Tom Hudspeth, professor (retired), University of Vermont. Hudspeth, who helped found UVM’s Environmental Program, enjoyed a distinguished 43-year career marked by a prodigious output of scholarly work and a passion for engaging students and communities in the pursuit of a more sustainable world. He worked tirelessly to provide vibrant, hands-on, authentic learning opportunities for his students that would challenge their worldviews and influence their lives for years to come. Since retiring, he has been engaged in climate change education, communication, and advocacy. Hudspeth served with SCA at Olympic (1964) Great Smoky Mountains (1965) and Zion National Parks (1967) and on the Board of Directors from 1979 to 1983.
Alesha Jones, student, Westinghouse High School. Already a four-time alumna of SCA’s Pittsburgh Community Crew Program at age 16, Alesha plans to return for a fifth hitch this summer, which would make her the sole active SCA member among the 10 Alumni Ambassadors. Aiding the environment in her home community holds tremendous importance for Alesha. “It’s amazing to make a difference around the parks and fix things that mean a lot to people, like their favorite trails,” she states. The high school junior has also recruited other Pittsburgh teens to join her in serving with SCA, including some family members.
Chris Setley, F-35 international logistics lead, Department of Defense. A decorated Marine veteran and former intern to an assistant secretary of the Navy, Setley now works on developing advanced aircraft for the Navy, Air Force, Marines, and U.S. allies. “I have always attributed the foundation of my commitment to service and value of diversity in part to my time as an SCA volunteer,” he says. “Although conservation is not my profession, I have always found ways to support it and am very proud of my SCA roots.”
Dr. Donna Shaver, Chief of Sea Turtle Science and Recovery for the National Park Service. Dr. Shaver began her career at Padre Island National Seashore as an SCA intern in 1980 and eventually joined the staff full-time, helping to guide an innovative program that reintroduced Kemp’s ridley sea turtles to Padre Island’s beaches through experimental imprinting and head-starting. Recognized today as one of the world’s foremost authorities on sea turtle conservation, Dr. Shaver has received a Lifetime Achievement Award from the International Sea Turtle Society, among many other honors.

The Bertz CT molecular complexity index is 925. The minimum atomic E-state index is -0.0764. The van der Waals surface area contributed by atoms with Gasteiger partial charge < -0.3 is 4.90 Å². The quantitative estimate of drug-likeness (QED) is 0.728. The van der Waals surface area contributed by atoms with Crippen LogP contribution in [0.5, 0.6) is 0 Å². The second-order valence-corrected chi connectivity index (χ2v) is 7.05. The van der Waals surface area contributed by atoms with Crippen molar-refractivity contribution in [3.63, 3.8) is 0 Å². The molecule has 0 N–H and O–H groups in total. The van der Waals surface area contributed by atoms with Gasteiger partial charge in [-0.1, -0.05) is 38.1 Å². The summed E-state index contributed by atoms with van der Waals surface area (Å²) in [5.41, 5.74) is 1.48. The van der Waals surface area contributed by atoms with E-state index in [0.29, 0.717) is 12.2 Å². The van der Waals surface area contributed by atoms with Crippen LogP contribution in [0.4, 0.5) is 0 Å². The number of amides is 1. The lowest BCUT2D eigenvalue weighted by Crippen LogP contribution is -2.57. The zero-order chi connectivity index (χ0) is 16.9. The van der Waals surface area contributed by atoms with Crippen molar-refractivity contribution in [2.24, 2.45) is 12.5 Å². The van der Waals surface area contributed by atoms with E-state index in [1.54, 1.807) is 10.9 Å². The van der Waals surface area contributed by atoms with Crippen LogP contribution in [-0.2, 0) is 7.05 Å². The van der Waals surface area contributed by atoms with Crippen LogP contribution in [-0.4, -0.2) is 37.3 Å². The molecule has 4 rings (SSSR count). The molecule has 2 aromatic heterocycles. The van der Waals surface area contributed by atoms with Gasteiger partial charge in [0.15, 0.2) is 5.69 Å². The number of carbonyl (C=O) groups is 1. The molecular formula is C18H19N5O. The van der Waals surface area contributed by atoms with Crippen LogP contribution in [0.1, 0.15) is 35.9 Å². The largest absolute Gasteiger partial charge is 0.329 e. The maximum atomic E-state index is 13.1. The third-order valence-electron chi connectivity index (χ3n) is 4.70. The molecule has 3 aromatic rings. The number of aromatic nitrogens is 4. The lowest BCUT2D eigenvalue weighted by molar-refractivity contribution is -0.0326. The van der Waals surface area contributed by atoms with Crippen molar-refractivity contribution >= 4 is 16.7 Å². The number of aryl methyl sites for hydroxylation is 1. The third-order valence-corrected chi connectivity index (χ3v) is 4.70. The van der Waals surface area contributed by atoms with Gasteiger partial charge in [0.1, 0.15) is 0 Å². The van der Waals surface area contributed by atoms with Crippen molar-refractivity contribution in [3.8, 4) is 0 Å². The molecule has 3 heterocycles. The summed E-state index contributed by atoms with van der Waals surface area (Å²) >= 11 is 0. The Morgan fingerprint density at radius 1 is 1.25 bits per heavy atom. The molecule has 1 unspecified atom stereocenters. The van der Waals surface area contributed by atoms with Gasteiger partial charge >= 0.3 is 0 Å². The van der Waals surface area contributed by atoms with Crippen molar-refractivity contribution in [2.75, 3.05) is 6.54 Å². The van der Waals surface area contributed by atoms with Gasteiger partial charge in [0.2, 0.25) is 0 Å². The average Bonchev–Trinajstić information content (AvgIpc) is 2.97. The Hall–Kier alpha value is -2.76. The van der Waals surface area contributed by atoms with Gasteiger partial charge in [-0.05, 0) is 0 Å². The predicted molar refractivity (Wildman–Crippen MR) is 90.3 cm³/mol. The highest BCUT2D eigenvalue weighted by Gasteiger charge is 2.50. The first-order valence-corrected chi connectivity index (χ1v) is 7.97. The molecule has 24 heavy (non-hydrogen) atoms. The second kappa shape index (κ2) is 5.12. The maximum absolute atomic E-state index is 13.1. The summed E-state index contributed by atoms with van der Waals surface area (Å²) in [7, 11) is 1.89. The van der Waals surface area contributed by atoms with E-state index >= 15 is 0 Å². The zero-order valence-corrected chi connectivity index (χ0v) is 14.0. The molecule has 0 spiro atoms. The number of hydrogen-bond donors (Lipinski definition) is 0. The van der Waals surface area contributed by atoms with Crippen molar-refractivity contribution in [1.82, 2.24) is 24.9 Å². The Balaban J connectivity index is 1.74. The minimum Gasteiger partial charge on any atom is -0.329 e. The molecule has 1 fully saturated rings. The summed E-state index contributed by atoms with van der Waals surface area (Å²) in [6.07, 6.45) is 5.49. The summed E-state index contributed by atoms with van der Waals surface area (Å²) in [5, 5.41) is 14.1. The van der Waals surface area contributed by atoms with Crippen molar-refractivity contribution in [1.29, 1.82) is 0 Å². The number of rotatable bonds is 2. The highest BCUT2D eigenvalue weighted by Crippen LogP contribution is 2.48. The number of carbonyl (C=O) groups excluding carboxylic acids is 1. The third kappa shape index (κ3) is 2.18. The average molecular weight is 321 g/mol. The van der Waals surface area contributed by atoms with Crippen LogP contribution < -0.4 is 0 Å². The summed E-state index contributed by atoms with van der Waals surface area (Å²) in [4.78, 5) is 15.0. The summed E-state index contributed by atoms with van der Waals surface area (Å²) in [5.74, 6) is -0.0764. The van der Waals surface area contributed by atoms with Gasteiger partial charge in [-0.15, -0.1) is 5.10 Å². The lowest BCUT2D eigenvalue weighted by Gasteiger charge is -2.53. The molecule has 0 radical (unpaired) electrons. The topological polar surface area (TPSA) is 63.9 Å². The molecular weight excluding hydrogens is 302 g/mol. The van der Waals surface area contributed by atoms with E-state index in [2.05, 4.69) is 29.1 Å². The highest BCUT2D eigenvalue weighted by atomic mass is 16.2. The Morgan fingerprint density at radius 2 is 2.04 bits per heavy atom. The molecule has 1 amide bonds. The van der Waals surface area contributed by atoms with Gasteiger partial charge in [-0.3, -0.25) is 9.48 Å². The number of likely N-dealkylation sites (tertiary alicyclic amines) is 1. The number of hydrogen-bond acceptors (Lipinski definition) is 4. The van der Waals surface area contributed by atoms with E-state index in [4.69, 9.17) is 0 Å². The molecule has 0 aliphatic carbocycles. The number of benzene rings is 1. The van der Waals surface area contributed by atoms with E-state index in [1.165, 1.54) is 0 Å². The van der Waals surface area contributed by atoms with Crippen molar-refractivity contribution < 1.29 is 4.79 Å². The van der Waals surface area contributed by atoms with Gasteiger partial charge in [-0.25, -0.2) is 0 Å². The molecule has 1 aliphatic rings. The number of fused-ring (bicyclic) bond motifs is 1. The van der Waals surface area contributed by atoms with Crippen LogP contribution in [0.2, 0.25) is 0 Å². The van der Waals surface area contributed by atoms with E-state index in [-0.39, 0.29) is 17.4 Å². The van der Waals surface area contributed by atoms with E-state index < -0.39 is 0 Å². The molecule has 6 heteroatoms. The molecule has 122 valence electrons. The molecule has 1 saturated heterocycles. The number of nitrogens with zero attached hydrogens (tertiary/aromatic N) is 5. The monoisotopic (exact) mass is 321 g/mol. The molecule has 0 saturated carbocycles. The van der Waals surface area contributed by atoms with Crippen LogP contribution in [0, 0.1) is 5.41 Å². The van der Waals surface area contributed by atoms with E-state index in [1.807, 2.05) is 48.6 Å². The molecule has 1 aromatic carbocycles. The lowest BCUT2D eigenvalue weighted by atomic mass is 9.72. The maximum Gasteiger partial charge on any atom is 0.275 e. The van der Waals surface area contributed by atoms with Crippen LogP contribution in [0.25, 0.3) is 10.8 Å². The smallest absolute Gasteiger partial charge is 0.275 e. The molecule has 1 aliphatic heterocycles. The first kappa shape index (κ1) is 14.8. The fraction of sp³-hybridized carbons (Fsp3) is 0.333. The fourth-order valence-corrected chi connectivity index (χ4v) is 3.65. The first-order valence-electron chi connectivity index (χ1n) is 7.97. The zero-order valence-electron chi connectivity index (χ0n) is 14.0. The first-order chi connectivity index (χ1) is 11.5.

Rob Thomas, senior sustainability planner at AECOM, a leading infrastructure consulting firm that designs, builds, and manages projects across multiple engineering, architectural and technological disciplines. Thomas led an SCA crew in his hometown of Newark, NJ in 2009. Shortly thereafter, he interned with the City of Newark Office of Sustainability. Thomas remained with the City for approximately 11 years after his internship, eventually being appointed as the Chief of Energy and Environment. He joined AECOM High-Performance Buildings Studio in 2021 and continues to be an advocate for SCA urban crews. “Cleaning up vacant lots that will become urban gardens, removing invasive species, planting trees – this work can quickly change the fabric of a neighborhood.”
Mark K. Updegrove is a presidential historian and the author of five books on the presidency, including the just-released INCOMPARABLE GRACE: JFK in the Presidency. Updegrove served on a 1978 SCA trail crew at Yosemite National Park, an experience he characterizes as “magical.” He currently serves as the president and CEO of the Lyndon B. Johnson Foundation and the presidential historian for ABC News. Earlier in his career, he was the director of the LBJ Presidential Library and publisher of Newsweek.